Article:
“1892”

I was on a field trip downtown.
I must have been about 12.
The main attraction was
going up to the observation deck
of the John Hancock Tower.
That is where I bought
a Hershey’s Chocolate Bar.
I wasn’t allowed much of these
at home, so I considered it
a prize. I got a couple pennies
and a nickel in change—
shoveling those in my pocket
and the chocolate in my mouth.
Later, we explored downtown
with our chaperone.
There was a homeless man
blowing into a jug
at the Chicago River marker.
After reading something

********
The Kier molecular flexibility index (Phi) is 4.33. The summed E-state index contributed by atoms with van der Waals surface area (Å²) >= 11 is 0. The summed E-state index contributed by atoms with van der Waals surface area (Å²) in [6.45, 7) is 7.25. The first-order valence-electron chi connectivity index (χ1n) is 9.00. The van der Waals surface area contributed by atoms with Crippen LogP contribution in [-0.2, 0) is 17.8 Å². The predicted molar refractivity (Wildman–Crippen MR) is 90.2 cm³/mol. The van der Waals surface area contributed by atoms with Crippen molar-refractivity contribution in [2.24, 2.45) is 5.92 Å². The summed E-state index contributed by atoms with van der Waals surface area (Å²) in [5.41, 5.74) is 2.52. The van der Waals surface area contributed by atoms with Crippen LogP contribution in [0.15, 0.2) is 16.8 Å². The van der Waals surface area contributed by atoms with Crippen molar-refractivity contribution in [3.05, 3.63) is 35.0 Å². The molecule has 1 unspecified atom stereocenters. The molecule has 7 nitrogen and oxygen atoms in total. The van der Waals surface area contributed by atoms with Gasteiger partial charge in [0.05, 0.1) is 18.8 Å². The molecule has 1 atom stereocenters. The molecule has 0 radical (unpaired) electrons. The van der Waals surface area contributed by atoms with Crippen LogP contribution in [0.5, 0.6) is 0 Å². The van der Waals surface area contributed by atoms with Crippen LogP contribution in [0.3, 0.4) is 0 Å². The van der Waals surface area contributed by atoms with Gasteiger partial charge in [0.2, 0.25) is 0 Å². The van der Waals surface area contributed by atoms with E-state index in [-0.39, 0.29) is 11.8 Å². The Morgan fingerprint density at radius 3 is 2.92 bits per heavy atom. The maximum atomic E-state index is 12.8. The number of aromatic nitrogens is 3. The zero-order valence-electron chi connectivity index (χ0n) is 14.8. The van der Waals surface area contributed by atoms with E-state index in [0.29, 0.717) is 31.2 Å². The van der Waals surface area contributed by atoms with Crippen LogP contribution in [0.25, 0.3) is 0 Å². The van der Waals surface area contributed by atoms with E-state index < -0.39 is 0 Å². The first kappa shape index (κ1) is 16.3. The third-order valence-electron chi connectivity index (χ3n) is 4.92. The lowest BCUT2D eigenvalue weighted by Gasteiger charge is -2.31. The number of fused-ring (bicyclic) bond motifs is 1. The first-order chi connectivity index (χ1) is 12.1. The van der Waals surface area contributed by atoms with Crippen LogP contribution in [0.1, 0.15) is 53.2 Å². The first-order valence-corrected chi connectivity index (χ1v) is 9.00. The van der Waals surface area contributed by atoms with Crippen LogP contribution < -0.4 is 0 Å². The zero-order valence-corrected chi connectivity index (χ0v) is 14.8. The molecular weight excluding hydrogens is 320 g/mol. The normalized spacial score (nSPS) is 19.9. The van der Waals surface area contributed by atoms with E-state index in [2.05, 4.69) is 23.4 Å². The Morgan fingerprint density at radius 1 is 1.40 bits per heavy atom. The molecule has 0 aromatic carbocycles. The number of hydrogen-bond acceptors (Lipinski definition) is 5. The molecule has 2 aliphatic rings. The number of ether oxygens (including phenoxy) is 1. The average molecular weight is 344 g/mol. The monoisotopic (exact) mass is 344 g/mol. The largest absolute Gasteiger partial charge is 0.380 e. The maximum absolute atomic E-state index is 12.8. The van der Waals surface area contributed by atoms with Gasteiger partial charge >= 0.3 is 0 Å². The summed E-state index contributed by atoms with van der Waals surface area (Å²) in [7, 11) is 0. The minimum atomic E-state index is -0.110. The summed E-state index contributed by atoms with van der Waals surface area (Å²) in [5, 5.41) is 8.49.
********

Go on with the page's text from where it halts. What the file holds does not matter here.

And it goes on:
about the Potawatomi,
I reached into my pocket—
and looked at the prize, briefly.
I went to toss the change,
but reeled my arm back in,
stopping. An Indian head penny.
I picked in and pocketed that—
tossing the rest like a toll on that bridge.
The homeless man nodded me along,
blowing into his jug.
1892, the prize was 101 years old.
Then, we continued walking northward—
stopping when we came
to an old bronze statue
of Abraham Lincoln.
All the kids took out their pennies,
comparing how he looked.
I did the same—
and noticed mine was
young, looking backward—
while he and the others
were looking forward,
aged by the contemplation
on all that would change
by the end of sixth grade.

narrative poem written on 03-23-2011 by: on mattkane.com
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